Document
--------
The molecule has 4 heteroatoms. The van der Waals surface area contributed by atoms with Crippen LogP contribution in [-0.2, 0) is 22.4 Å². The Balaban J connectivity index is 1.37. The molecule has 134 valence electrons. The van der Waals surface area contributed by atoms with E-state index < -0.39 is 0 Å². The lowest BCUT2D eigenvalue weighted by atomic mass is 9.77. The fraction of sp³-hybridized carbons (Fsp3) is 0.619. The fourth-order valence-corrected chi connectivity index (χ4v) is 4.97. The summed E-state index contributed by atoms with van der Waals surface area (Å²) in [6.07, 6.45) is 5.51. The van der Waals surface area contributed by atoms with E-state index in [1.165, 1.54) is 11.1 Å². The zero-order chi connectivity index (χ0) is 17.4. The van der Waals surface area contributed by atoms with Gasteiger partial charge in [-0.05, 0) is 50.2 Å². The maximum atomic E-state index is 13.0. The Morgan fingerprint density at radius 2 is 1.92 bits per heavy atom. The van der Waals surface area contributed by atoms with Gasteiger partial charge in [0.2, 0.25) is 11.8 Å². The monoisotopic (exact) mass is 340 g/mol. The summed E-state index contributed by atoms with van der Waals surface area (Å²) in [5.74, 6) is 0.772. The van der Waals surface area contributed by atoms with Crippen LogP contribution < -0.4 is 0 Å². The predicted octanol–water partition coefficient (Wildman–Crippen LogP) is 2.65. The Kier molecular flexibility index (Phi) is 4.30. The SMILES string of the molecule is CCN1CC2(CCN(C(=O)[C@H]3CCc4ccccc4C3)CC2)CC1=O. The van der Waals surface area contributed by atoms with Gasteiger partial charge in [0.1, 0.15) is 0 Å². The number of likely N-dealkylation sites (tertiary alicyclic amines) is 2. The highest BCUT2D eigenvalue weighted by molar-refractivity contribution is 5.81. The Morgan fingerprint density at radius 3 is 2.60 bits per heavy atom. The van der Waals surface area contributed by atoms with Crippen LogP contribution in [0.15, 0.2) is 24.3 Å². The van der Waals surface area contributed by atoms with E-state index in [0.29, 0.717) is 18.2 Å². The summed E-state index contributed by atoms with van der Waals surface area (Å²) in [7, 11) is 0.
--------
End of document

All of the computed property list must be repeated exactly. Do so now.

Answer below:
The molecule has 4 heteroatoms. The van der Waals surface area contributed by atoms with Crippen LogP contribution in [-0.2, 0) is 22.4 Å². The Balaban J connectivity index is 1.37. The molecule has 134 valence electrons. The van der Waals surface area contributed by atoms with E-state index < -0.39 is 0 Å². The lowest BCUT2D eigenvalue weighted by atomic mass is 9.77. The fraction of sp³-hybridized carbons (Fsp3) is 0.619. The fourth-order valence-corrected chi connectivity index (χ4v) is 4.97. The summed E-state index contributed by atoms with van der Waals surface area (Å²) in [6.07, 6.45) is 5.51. The van der Waals surface area contributed by atoms with E-state index in [1.165, 1.54) is 11.1 Å². The zero-order chi connectivity index (χ0) is 17.4. The van der Waals surface area contributed by atoms with Gasteiger partial charge in [-0.05, 0) is 50.2 Å². The maximum atomic E-state index is 13.0. The Morgan fingerprint density at radius 2 is 1.92 bits per heavy atom. The van der Waals surface area contributed by atoms with Gasteiger partial charge in [0.2, 0.25) is 11.8 Å². The monoisotopic (exact) mass is 340 g/mol. The summed E-state index contributed by atoms with van der Waals surface area (Å²) in [5.74, 6) is 0.772. The van der Waals surface area contributed by atoms with Crippen LogP contribution < -0.4 is 0 Å². The predicted octanol–water partition coefficient (Wildman–Crippen LogP) is 2.65. The Kier molecular flexibility index (Phi) is 4.30. The SMILES string of the molecule is CCN1CC2(CCN(C(=O)[C@H]3CCc4ccccc4C3)CC2)CC1=O. The van der Waals surface area contributed by atoms with Gasteiger partial charge in [0.1, 0.15) is 0 Å². The number of likely N-dealkylation sites (tertiary alicyclic amines) is 2. The highest BCUT2D eigenvalue weighted by molar-refractivity contribution is 5.81. The Morgan fingerprint density at radius 3 is 2.60 bits per heavy atom. The van der Waals surface area contributed by atoms with Crippen LogP contribution in [0.15, 0.2) is 24.3 Å². The van der Waals surface area contributed by atoms with E-state index in [0.29, 0.717) is 18.2 Å². The summed E-state index contributed by atoms with van der Waals surface area (Å²) in [7, 11) is 0.